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THIS PROJECT IS REPLACED BY BUBBLEWRAP
--------------------------------------

Please see:
https://github.com/projectatomic/bubblewrap

THIS PROJECT IS REPLACED BY BUBBLEWRAP
--------------------------------------


Historical README follows:


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Summary
-------

This tool allows regular (non-root) users to call chroot(2), create
Linux bind mounts, and use some Linux container features.  It's
primarily intended for use by build systems.

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Contributing
------------

Currently, linux-user-chroot reuses
the https://mail.gnome.org/mailman/listinfo/ostree-list
mailing list.
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Please send patches there.
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Why is this useful?
-------------------

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There are a few well-known approaches for software build roots:
 
 - Set up a chroot as root, then chroot in, and become non-root
   This is the model currently used by both rpm and dpkg.
   The problem with this is that if you want to build *two* packages
   where B depends on A, then the `%post` type scripts from A run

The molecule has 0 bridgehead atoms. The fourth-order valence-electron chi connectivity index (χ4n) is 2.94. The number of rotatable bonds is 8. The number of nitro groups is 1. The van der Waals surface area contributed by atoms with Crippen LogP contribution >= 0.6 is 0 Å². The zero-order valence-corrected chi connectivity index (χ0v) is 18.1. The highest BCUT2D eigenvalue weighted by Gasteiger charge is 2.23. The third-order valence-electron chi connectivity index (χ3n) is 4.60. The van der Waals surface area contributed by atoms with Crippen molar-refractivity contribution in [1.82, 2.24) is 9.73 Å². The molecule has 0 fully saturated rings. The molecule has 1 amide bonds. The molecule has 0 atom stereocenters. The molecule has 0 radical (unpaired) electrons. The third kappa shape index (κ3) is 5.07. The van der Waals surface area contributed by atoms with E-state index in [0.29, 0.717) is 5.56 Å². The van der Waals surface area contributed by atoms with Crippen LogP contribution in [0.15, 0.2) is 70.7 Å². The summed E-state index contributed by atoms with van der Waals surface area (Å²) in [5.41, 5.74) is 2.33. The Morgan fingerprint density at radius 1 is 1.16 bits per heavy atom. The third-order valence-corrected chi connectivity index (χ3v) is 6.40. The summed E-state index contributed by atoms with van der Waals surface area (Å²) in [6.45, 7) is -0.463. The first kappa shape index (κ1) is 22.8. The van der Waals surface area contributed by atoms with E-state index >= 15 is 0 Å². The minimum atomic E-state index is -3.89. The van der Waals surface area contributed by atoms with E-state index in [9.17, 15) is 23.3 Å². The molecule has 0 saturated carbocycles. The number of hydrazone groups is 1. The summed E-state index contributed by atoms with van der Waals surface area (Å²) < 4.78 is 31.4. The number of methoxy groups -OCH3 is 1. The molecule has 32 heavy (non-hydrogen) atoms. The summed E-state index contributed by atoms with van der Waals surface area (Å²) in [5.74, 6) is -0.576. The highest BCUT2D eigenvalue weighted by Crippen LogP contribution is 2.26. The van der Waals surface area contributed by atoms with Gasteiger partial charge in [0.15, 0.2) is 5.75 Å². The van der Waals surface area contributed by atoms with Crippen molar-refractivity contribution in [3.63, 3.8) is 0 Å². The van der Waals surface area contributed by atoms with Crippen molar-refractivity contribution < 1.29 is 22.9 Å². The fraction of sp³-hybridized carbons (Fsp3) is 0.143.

as root, and hence need to be fully trusted.
 - Use `LD_PRELOAD` emulation
   This is implemented by https://github.com/wrpseudo/pseudo
   The problem with this is that it's a speed hit, and maintaining
   that sort of emulation is a long-term maintenance pain.
 - Don't do any chrooting, use environment variables
   This is implemented by `jhbuild`.  The problem with this is there
   are a *lot* of these, and it's really easy to get "host contamination",
   where we silently pick up `/usr/include/foo.h` instead of the one
   from the root.

What linux-user-chroot does is a variant of the first, except instead
of using root-owned files for the chroot, you simply make the chroot
data as non-root, and run `%post` type scripts as non-root too.

This works because we believe linux-user-chroot is secure; see below.
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Security
--------

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**** IMPORTANT NOTE ****

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Installing this tool accessible to all users increases their ability
to perform local, authenticated denial of service attacks.  One
mitigation against this is to ensure the tool is only executable by
certain users.
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**** IMPORTANT NOTE ****

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The historical reason Unix doesn't allow chroot(2) as non-root is
because of setuid binaries.  It's trivial to use chroot to create a
hostile environment, then execute a setuid binary to subvert it.

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Since then, the Linux kernel has gained a per-process mode
that disables setuid binaries, called `PR_SET_NO_NEW_PRIVS`:

https://lwn.net/Articles/478062/

While this tool itself is setuid, it enables that mode, thus ensuring